- What are Tibetan Prayer Flags?
- Colors of the Tibetan Prayer Flags
- History of Tibetan Prayer Flags
- Are Prayer Flags Religious?
- What is the best date to put up Tibetan Prayer Flags?
- What do you do with an old prayer flag?
- Do Prayer Flags Need to Be Blessed?
When we pray, we typically ask God or the Universe for something. Something that we want in our lives and that will benefit us, largely speaking. However, ancient Buddhist and Tibetan philosophy believes in something much bigger. It believes in asking for something that will benefit the world and all living beings on the planet. That is the sacred philosophy behind prayer flags. They don’t take the prayers to the Gods on behalf of the bearer, rather, it spreads the prayers and good wishes across the planet earth. Wherever the wind blows, whatever it touches is blessed is also the reason why prayer flags are typically tied on high altitudes where the wind blows in abundance and helps the prayer flags spread their goodwill.
Whether you believe in the meaning behind the prayer flags or not, these colorful flags fluttering in the wind are sure to cheer you up and lift your spirits. Often seen in Tibet, Nepal, and the Indian Subcontinent, these flags have now gained popularity across the globe, especially in the USA.
If you have hiked to the base camp (or anywhere in the Himalayas) in the intense climatic conditions, you’ve likely seen prayer flags fluttering everywhere. And we’re sure that they have put a smile on your face each time through the gruesome climb.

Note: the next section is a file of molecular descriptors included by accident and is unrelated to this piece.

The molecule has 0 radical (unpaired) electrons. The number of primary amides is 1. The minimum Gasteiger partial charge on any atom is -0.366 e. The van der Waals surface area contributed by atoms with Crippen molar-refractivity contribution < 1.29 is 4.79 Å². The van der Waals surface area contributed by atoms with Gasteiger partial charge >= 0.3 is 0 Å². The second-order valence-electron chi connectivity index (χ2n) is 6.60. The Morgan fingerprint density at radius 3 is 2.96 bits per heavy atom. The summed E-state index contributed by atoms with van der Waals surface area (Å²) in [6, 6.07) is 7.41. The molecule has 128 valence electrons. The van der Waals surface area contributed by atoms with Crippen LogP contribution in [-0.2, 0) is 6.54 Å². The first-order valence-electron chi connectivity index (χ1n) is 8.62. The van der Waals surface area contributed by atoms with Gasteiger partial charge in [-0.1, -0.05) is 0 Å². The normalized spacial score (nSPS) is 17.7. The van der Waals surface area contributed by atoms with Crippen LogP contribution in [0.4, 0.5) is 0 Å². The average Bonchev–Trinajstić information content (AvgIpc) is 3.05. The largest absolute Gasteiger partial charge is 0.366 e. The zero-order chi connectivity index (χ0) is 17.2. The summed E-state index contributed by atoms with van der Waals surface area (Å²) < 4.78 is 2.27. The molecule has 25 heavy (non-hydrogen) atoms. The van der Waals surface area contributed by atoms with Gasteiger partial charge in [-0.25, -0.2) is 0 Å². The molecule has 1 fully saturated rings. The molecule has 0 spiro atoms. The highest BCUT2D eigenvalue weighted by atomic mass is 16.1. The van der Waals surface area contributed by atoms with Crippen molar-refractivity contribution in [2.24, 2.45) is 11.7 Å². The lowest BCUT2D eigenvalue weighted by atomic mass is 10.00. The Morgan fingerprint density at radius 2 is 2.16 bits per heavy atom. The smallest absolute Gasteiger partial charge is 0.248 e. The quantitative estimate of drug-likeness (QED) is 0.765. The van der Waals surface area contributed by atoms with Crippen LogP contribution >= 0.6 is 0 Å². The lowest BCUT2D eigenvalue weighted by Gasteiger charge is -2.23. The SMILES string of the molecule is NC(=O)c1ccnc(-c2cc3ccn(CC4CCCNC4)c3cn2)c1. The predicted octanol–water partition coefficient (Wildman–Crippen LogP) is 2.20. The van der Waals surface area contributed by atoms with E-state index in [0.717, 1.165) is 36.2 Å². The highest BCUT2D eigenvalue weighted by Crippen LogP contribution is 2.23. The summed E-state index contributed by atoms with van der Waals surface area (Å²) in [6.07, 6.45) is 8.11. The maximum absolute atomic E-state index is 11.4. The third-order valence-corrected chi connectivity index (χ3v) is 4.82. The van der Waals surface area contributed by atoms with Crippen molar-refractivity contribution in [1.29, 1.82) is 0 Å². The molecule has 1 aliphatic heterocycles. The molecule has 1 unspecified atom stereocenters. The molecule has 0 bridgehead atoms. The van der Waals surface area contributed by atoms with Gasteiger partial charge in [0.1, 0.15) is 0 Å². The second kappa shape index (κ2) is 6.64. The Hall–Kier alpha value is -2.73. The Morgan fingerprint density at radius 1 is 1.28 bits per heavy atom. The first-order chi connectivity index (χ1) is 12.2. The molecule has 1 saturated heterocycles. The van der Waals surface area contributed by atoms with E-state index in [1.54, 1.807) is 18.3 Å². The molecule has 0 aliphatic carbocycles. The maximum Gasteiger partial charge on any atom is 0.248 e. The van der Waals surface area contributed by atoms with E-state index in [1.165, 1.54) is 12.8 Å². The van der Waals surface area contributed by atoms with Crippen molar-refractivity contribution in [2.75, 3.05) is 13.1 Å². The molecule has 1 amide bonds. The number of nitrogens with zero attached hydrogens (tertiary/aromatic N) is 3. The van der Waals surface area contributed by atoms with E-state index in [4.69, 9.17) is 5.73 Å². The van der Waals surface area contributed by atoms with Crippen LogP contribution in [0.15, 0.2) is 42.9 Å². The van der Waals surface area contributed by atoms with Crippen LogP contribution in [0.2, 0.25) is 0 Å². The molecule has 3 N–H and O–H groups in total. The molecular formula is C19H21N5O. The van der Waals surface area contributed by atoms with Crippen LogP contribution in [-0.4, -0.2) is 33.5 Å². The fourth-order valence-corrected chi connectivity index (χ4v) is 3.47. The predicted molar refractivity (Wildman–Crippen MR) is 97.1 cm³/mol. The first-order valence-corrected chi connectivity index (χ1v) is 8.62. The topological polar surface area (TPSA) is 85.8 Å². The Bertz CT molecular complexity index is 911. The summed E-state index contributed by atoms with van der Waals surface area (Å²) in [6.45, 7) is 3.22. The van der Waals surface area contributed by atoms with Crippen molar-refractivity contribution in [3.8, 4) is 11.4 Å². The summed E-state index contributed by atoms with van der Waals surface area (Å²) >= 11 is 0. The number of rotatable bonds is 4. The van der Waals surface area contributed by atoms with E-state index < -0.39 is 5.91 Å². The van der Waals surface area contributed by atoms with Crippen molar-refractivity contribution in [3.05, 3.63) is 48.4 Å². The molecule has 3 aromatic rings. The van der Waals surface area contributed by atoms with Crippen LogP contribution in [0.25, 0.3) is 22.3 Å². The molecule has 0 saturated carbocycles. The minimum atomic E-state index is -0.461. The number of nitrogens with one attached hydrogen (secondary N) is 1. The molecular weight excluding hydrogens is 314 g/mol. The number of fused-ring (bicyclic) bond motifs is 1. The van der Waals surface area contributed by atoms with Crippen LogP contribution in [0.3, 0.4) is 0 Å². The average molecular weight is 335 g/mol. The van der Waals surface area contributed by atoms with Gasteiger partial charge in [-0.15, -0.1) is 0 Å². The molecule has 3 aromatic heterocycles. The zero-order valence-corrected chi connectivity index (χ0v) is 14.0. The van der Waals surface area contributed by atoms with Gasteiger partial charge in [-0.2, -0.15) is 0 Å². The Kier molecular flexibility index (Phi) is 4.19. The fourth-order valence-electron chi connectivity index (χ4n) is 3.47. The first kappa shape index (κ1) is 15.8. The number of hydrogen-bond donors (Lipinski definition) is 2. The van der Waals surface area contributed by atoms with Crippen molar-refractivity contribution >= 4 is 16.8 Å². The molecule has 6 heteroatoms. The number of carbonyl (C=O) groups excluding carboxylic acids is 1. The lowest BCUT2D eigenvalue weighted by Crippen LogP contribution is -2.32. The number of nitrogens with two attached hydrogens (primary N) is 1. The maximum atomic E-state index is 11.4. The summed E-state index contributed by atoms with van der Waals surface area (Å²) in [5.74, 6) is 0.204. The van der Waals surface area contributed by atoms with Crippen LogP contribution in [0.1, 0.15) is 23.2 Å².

Tibetan prayer flags are not prayers themselves, but rather a way of generating compassion and wisdom by inspiring positivity in the world. Tibetan prayer flags, also called Windhorse flags, are usually rectangular in shape. They are also widely (even locally) known as Lunta or Lungta – Lun means wind and ta means horse. When the prayer flags flutter in the wind, it carries goodwill and blessings with it to the world.
Prayer flags are used to invoke compassion and wisdom. These flags hang outside or along a mountain path to bring good luck and protection to those who walk or travel by them. The primary purpose of Tibetan prayer flags is to provide an invocation for spiritual blessings.
Tibetans believe that the wind will carry the prayers and mantras across the world to benefit all beings. It is also believed that if hung outside or along a mountain path, they bring good luck and protection to those who walk or travel by them.
Prayer flags typically contain five colors, and each color represents the five elements of nature:
- The blue color on Tibetan prayer flags represents the sky or the space.
- The yellow color represents mother earth
- The red color represents the fire
- The green color represents the water
- The white color is representative of the wind
While there are some similarities between the prayer flags, they come in many different forms. The most popular type of prayer flags are pieces of colorful cloth strung together and hung horizontally. However, prayer flags can also be strung vertically and then mounted on a pole. While cloth prayer flags are more popular, they have been made from paper, wood, copper, etc. as well.